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Sheffield Literary and Philosophical Society
Dates: 1822 - 1932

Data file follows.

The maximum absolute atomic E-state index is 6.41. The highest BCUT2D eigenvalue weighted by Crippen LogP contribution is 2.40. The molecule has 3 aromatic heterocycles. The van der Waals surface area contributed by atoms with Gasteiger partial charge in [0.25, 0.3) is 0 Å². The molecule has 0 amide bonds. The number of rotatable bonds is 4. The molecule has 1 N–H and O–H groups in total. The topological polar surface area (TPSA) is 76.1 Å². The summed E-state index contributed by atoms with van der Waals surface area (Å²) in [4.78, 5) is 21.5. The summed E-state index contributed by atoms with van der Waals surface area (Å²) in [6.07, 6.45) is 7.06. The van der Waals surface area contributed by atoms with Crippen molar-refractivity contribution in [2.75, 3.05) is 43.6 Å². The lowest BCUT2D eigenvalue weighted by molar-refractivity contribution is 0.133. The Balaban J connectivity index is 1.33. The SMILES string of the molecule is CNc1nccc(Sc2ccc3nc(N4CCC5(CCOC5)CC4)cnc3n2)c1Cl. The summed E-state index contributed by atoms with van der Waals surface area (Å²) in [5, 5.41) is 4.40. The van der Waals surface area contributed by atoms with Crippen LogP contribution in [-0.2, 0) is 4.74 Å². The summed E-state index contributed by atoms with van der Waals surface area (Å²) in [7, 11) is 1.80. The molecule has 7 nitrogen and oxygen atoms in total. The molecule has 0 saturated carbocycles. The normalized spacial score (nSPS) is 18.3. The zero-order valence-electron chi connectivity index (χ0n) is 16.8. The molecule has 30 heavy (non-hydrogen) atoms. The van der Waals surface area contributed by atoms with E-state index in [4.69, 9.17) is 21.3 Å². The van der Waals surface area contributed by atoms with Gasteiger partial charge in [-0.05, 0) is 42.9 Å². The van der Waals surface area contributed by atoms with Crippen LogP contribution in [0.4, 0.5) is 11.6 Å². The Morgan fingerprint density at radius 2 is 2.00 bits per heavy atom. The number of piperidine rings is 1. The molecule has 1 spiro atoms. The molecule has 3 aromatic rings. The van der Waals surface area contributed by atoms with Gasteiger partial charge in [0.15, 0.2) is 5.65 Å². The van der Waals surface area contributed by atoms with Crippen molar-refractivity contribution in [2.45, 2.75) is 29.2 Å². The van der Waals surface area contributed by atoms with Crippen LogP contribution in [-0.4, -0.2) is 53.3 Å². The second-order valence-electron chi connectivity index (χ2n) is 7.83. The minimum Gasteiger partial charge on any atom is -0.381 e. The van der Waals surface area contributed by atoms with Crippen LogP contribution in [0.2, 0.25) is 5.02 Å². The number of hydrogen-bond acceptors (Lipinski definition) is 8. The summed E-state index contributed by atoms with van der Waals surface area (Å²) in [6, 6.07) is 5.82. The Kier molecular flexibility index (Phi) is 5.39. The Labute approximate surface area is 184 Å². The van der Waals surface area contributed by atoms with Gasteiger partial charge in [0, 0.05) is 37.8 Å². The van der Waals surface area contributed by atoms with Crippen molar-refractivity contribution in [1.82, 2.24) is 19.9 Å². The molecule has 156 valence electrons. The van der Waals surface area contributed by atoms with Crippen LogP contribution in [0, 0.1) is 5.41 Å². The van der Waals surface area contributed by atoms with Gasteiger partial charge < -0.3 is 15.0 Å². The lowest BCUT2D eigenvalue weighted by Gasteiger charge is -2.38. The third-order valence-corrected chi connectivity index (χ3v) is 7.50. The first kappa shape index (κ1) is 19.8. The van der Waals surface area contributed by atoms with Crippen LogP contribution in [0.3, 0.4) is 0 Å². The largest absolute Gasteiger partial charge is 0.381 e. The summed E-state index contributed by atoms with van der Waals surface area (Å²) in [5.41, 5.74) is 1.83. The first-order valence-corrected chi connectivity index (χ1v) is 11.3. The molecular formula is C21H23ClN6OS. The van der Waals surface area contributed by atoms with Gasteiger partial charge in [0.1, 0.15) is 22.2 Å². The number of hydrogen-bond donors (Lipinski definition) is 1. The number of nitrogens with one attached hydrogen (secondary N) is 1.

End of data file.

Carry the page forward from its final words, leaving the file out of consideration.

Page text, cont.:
Biographical Account: Sheffield Literary and Philosophical Society was founded at a meeting in the Cutlers Hall on December 12th 1822.  It was formed as a successor to the Society for the Promotion of Useful Knowledge which had folded in 1805, but was, by dint of its membership, a facet of several other societies, including the Sheffield Subscription Library and Sheffield Book Club.  The Lit and Phil, as it is often known, served a variety of social and civic purposes.  Firstly, it provided a means for local middle class individuals to keep in touch.  Secondly, it was a response to the formation of similar societies in other Cities, perhaps most notably, Manchester, which had formed its own Lit and Phil in 1781.  Thirdly, it was a means to pass on knowlege through sharing of books and provision of lectures.  The society started to ammass a small collection, mostly of natural history but also including archaeological and ethnographic material, displayed in a museum situated in the Cutler's Hall.  By 1826, the collection began to grow with large donations such as Jonathon Salt's collection of pressed plants.  The museum was moved to larger rooms, above the music halls on Surrey Street, but even these were considered inadequate.  The society made it their long term goal to persuade the local authority to provide a suitable building in which their collections could be publicly displayed.  This goal wasn't realised until the 1870s, when an agreement was reached transferring ownership of the Lit and Phil collections to the public in return for Sheffield Corporation (the equivalent of the town council) purchasing Weston House and its grounds, to be converted to a public museum and park.  The Lit and Phil continued to hold regular 'conversaziones' and lectures on a wide variety of subjects for the next 60 years, but membership began to dwindle throughout the early 20th century and by the 1930s, the society had become financially unsupportable.  By this time, other societies, such as the Hunter Archaeological Society and Sorby Natural History Society, both of which are still going strong even today, had taken over many of the functions of the Lit and Phil.  The final lecture of the Lit and Phil, given by Captain Knight called, 'Eagles of the Sea' was given in December 1932.
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